As Hiring Slows, Employers Say It’s Getting Harder to
Travis Bean sanding doors at Western Building Products outside Milwaukee. The
company’s president said, “Our problem today is just finding people who want to
work.”CreditLauren Justice for The New York Times
At Western Building Products’ banana-shaped factory on the lip of the Menomonee River
outside Milwaukee, the company’s president, Mark Willey, is wrangling with a stubborn
problem: not enough workers.
“If someone is here a year, they never leave,” Mr. Willey said. “Our problem today is just finding
people who want to work.”
It is a headache employers across the country are confronting, as Friday’s monthly jobs report
from the government illustrated. The unemployment rate in November held steady at 3.7
percent — the lowest in nearly half a century. And while the pace of hiring slowed to 155,000
from October’s above-average showing, the parade of payroll gains marched on uninterrupted
for the 98th month.
After a week in which the markets gyrated and presidential tweets caused trade tensions to flare,
the labor market’s steadiness offered a dose of calm.
The average monthly job gain clocked in at 170,000 for the last three months and more than
200,000 for the year.
Average hourly earnings rose 0.2 percent in November, keeping the year-over-year average at
3.1 percent for the second month in a row, a level not seen since the recession. “If you have solid
wage growth while productivity is improving, that is the best of both worlds,” Mr. Donabedian
The labor shortage has been a boon to workers who were hit hardest during the recession:
Minimum-wage earners, African-Americans, Latinos and Americans with a high school degree
or less have all seen their jobless rates decline in recent months.
Many of them were able to find jobs in health care, manufacturing, and transportation and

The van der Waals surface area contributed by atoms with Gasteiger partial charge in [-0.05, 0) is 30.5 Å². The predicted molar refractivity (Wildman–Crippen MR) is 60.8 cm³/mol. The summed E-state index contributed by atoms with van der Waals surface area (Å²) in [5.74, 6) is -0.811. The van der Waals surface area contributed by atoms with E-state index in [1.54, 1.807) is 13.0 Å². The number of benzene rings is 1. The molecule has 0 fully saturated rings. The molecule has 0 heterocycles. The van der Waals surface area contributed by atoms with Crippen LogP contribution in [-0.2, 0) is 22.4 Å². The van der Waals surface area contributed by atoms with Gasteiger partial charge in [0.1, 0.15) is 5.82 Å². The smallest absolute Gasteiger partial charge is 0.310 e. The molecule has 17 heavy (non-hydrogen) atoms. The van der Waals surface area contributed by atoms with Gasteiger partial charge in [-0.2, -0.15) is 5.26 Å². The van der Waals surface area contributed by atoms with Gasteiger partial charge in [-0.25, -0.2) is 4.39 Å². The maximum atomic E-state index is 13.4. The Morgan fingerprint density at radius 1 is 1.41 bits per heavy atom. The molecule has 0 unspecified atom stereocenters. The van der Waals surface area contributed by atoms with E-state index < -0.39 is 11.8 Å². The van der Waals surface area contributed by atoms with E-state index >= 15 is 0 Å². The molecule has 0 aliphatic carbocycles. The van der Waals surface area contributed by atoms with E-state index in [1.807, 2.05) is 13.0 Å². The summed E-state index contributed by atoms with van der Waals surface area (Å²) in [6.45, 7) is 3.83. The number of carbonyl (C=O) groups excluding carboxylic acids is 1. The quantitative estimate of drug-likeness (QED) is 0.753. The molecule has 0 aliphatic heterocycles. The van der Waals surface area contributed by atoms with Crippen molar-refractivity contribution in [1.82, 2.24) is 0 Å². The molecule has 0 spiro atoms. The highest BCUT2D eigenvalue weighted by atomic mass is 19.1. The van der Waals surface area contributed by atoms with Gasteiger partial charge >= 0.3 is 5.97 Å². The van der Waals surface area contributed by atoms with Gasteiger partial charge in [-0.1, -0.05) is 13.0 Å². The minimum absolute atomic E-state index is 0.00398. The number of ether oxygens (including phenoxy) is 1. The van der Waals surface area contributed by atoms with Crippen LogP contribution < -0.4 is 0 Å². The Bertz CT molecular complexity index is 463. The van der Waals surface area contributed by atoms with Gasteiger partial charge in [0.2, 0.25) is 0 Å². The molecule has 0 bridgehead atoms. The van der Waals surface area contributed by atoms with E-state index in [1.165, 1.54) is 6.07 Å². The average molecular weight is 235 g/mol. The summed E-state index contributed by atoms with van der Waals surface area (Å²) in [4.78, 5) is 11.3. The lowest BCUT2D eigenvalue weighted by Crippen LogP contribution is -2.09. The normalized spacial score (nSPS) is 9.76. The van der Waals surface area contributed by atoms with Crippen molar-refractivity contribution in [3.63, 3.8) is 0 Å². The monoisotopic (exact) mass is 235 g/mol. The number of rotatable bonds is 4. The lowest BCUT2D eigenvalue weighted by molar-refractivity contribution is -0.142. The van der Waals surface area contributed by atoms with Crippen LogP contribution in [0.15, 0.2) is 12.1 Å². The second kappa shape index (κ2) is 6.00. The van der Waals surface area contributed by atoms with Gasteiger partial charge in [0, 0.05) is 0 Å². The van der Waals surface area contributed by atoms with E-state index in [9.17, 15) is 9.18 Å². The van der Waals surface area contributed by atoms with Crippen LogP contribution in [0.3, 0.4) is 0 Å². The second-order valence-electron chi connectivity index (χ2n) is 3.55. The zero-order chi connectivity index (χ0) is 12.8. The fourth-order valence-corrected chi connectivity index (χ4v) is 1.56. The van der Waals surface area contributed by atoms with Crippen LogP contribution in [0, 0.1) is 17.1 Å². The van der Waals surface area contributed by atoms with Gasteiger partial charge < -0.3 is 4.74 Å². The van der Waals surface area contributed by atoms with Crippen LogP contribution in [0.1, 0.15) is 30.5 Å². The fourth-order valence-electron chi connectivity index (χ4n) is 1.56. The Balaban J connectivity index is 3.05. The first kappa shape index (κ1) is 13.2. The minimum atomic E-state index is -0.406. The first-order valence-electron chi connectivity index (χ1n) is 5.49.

warehousing, which were among the strongest job-creating sectors.Employers added 27,000
manufacturing jobs in November, on top of nearly 300,000 positions in the previous 12 months.
Those who are doing the hiring, though, have repeatedly complained that the field of available
workers has been picked through, and that people with sufficient skills are particularly scarce.
Entry-level wages are $12.50 an hour, while the typical worker earns nearly $17 an hour plus
benefits. Because the business is 100 percent employee owned, workers build up equity in the
company after a year, which Mr. Willey said amounted to a 25 percent raise. He and his
colleagues have batted around the idea of raising starting wages to $16 an hour, but “we have to
have the productivity for it to make sense,” he said.
As hiring slows, employers say it"s getting harder to. Travis bean sanding doors at western building products outside milwaukee. The company"s president said, our problem today is just finding people who want to work. creditlauren justice for the new york times. At western building products" banana-shaped factory on the lip of the menomonee river outside milwaukee, the company"s president, mark willey, is wrangling with a stubborn problem: not enough workers. If someone is here a year, they never leave, mr. willey said. Our problem today is just finding people who want to work. It is a headache employers across the country are confronting, as friday"s monthly jobs report from the government illustrated. The unemployment rate in november held steady at 3. 7 percent the lowest in nearly half a century. And while the pace of hiring slowed to 155,000 from october"s above-average showing, the parade of payroll gains marched on uninterrupted for the 98th month.